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André Chatelin is a restaurant owner in Les Halles in Paris. One morning, a girl named Catherine asks to see him. She happens to be the daughter of his estranged wife, Gabrielle, that André left more than twenty years before. As Gabrielle has just died, André accepts to accommodate Catherine first, then gives her a job in his restaurant before finally marrying her. But the angel-faced young lady might well be a devil in disguise. Written by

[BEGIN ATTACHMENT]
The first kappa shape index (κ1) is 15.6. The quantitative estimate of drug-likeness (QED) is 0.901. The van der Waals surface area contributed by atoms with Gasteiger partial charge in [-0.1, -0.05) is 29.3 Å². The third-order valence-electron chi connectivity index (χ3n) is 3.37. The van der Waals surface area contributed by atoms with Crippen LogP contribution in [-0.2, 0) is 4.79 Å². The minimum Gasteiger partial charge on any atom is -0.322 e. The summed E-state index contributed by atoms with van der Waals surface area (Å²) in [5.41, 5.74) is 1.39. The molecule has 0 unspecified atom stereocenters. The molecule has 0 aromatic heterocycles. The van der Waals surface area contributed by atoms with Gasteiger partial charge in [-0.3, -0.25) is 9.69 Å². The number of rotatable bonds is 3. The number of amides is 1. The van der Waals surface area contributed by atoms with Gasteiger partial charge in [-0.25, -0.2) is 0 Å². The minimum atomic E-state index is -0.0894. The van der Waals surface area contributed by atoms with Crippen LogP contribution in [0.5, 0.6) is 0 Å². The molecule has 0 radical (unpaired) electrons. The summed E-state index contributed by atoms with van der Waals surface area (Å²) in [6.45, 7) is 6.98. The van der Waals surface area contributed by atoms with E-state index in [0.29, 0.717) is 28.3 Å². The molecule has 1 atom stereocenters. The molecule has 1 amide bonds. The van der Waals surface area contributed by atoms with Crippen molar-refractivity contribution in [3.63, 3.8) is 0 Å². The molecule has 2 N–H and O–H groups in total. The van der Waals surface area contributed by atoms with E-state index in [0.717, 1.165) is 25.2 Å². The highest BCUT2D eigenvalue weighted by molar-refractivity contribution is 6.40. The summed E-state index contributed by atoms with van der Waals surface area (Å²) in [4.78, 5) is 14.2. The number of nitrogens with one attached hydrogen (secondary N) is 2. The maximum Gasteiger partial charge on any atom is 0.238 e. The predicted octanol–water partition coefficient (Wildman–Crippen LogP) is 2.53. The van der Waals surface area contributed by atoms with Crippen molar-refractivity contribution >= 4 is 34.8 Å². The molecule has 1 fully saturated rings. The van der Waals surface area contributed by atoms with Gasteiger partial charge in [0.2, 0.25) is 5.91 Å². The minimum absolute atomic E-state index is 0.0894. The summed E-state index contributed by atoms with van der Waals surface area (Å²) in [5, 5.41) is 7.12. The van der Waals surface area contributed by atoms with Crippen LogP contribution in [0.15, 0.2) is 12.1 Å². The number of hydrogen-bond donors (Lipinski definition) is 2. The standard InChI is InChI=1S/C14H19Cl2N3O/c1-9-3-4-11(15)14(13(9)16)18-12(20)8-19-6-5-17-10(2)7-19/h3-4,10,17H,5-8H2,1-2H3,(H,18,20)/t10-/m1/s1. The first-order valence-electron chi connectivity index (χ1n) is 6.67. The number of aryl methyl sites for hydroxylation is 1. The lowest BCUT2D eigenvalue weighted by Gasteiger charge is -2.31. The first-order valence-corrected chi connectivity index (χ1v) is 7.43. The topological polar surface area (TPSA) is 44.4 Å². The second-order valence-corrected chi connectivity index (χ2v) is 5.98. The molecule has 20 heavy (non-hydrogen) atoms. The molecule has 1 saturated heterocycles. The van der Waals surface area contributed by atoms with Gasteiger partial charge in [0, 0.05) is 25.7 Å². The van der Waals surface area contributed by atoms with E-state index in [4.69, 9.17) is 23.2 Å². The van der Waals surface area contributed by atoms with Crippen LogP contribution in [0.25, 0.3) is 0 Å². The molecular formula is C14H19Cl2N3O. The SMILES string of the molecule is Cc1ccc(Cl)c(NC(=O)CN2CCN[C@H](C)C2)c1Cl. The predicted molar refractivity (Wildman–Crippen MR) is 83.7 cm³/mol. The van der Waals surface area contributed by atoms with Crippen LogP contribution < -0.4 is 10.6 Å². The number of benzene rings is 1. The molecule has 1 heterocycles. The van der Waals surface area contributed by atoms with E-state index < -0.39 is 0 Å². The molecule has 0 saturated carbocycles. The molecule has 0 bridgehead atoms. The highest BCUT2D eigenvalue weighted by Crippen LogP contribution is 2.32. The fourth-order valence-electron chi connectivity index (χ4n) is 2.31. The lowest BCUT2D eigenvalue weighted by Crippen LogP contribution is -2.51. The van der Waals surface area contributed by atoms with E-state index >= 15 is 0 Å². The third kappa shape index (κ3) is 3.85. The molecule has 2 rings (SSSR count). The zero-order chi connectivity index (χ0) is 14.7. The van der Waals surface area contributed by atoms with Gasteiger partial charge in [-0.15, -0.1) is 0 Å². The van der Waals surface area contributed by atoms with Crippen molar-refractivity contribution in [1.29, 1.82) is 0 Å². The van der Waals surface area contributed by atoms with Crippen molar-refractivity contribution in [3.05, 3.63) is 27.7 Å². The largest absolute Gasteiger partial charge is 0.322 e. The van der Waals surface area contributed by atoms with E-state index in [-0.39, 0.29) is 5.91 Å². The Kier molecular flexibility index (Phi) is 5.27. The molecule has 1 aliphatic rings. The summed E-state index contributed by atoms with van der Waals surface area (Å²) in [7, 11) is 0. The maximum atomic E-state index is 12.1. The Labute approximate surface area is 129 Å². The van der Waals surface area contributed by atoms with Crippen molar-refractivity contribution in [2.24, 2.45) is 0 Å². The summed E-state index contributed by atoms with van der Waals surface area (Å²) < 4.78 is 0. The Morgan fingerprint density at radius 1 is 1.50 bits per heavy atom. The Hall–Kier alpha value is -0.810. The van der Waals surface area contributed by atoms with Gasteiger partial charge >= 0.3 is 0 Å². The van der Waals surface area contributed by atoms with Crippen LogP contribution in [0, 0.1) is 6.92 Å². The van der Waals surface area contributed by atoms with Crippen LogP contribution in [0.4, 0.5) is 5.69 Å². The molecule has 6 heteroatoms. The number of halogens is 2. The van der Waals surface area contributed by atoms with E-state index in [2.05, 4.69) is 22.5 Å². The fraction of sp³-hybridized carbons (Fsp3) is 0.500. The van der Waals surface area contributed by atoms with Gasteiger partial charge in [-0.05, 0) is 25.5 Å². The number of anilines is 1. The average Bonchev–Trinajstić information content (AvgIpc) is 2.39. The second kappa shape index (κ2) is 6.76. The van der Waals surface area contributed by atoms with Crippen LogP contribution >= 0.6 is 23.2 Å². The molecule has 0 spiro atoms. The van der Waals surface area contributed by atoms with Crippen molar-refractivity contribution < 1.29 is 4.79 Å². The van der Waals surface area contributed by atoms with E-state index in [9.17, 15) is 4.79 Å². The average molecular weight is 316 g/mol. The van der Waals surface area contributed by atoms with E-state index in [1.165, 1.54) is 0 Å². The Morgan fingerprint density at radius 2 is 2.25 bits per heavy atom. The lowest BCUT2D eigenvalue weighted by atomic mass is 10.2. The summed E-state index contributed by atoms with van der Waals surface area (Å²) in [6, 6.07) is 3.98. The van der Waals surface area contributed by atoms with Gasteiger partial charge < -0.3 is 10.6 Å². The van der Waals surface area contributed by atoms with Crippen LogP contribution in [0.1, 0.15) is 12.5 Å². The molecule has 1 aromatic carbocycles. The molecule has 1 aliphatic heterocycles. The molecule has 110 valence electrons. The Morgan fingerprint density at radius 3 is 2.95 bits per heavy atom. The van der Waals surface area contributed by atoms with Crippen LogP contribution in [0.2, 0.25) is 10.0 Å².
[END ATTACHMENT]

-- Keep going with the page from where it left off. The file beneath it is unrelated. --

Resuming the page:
When you post as many comments on this site as I do the Law of Averages dictates that you receive a certain amount of feedback in the form of PMs and I guess I've had my share both pro and con. A little over a year ago I posted a comment on a French film made during the war and largely forgotten certainly outside France. Shortly after it appeared a received a PM from a French guy who was very pleased that someone had mentioned this film. Since that time we corresponded spasmodically then out of the blue he wrote and asked if I would like him to tape any French films from French TV and if so which. Naturally I jumped at the chance and asked for anything directed by Henri Decoin, Julian Duvivier, Claude Autant-Lara and anything written by Jean Aurenche, Pierre Bost, Charles Spaak, Henri Jeanson and Jacques Prevert and the upshot is I have just received several great French movies including this late masterpiece by Julian Duvivier. I won't reveal the guy's name lest he is inundated with those both anxious and willing to trespass on his kindness but I am delighted to use this forum to record what positives can come from IMDb which has, alas, many things wrong with it. Now for the movie. There are those who may find it referential - Gabin's mother runs a dance hall on the banks of the Marne and a decade earlier Gabin himself as one of Duvivier's Belle Equipe built a similar establishment in a similar location; In Rene Clair's Le Silence est d'Or a young girl prevailed on an older man to take her in and here Daniel Delorme prevails on the older Gabin in much the same way - but not to its detriment. Gabin runs a restaurant in Les Halles, the wonderful market in Paris which has gone the way of London's Covent Garden but which was very much alive in 1956 when this film was made, he's a genial sort, always ready to see the good in people rather than the worst so when Delorme, the daughter of his estranged wife, turns up claiming orphan status he is happy to take her in despite the fact that he has an adoptive son already. Of course the mother is not really dead and Delorme is not half so naive or angelic as she lets on; we get our first glimpse of her darker/colder side when she coolly rejects an old lover and watches dispassionately as he throws himself under a camion, barely registering the impact before hurrying to a rendezvous with her very much alive and drink and drug-raddled mother where they fine tune plans to seduce Gabin and divvy up his money. The black and white photography complements the story perfectly and reminds us at times of that other classic Les Diaboliques and there are some lovely touches like Gabin's mother's mastery of a whip which she uses with equal dexterity for despatching chickens and chastising Delorme. In short this is one of the finest films that ever got right up Truffaut's nose and if only he'd tried to make something one tenth as good instead of slagging off these films we'd all have been a lot happier. Not to be missed.
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